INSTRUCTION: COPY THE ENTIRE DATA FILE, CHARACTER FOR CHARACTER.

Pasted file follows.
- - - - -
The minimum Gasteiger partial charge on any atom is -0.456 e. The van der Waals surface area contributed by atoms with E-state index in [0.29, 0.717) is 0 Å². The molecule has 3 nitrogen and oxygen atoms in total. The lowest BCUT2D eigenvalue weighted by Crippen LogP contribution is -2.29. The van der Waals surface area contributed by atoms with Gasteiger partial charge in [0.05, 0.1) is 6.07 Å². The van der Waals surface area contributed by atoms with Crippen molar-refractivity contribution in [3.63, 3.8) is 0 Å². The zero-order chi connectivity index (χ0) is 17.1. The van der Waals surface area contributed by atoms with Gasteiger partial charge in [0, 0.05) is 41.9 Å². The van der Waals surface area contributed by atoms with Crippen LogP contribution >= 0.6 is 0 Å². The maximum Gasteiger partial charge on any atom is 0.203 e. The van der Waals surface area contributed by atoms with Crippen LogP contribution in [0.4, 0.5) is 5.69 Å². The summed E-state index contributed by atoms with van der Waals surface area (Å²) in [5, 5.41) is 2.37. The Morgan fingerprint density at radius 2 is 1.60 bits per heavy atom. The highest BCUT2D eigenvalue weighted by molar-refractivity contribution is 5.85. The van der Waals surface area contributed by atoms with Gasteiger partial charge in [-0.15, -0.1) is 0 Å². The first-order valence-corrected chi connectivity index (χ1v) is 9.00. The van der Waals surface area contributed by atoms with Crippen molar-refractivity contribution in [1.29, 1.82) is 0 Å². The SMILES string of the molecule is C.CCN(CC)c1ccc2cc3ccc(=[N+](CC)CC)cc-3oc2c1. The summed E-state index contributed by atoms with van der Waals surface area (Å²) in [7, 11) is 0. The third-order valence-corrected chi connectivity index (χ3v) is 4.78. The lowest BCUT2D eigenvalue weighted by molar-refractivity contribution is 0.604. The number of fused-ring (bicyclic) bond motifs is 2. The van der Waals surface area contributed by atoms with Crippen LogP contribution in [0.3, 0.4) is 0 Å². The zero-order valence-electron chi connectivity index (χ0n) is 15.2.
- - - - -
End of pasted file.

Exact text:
The minimum Gasteiger partial charge on any atom is -0.456 e. The van der Waals surface area contributed by atoms with E-state index in [0.29, 0.717) is 0 Å². The molecule has 3 nitrogen and oxygen atoms in total. The lowest BCUT2D eigenvalue weighted by Crippen LogP contribution is -2.29. The van der Waals surface area contributed by atoms with Gasteiger partial charge in [0.05, 0.1) is 6.07 Å². The van der Waals surface area contributed by atoms with Crippen molar-refractivity contribution in [3.63, 3.8) is 0 Å². The zero-order chi connectivity index (χ0) is 17.1. The van der Waals surface area contributed by atoms with Gasteiger partial charge in [0, 0.05) is 41.9 Å². The van der Waals surface area contributed by atoms with Crippen LogP contribution >= 0.6 is 0 Å². The maximum Gasteiger partial charge on any atom is 0.203 e. The van der Waals surface area contributed by atoms with Crippen LogP contribution in [0.4, 0.5) is 5.69 Å². The summed E-state index contributed by atoms with van der Waals surface area (Å²) in [5, 5.41) is 2.37. The Morgan fingerprint density at radius 2 is 1.60 bits per heavy atom. The highest BCUT2D eigenvalue weighted by molar-refractivity contribution is 5.85. The van der Waals surface area contributed by atoms with Gasteiger partial charge in [-0.15, -0.1) is 0 Å². The first-order valence-corrected chi connectivity index (χ1v) is 9.00. The van der Waals surface area contributed by atoms with Crippen molar-refractivity contribution in [1.29, 1.82) is 0 Å². The SMILES string of the molecule is C.CCN(CC)c1ccc2cc3ccc(=[N+](CC)CC)cc-3oc2c1. The summed E-state index contributed by atoms with van der Waals surface area (Å²) in [7, 11) is 0. The third-order valence-corrected chi connectivity index (χ3v) is 4.78. The lowest BCUT2D eigenvalue weighted by molar-refractivity contribution is 0.604. The number of fused-ring (bicyclic) bond motifs is 2. The van der Waals surface area contributed by atoms with Crippen LogP contribution in [0.3, 0.4) is 0 Å². The zero-order valence-electron chi connectivity index (χ0n) is 15.2.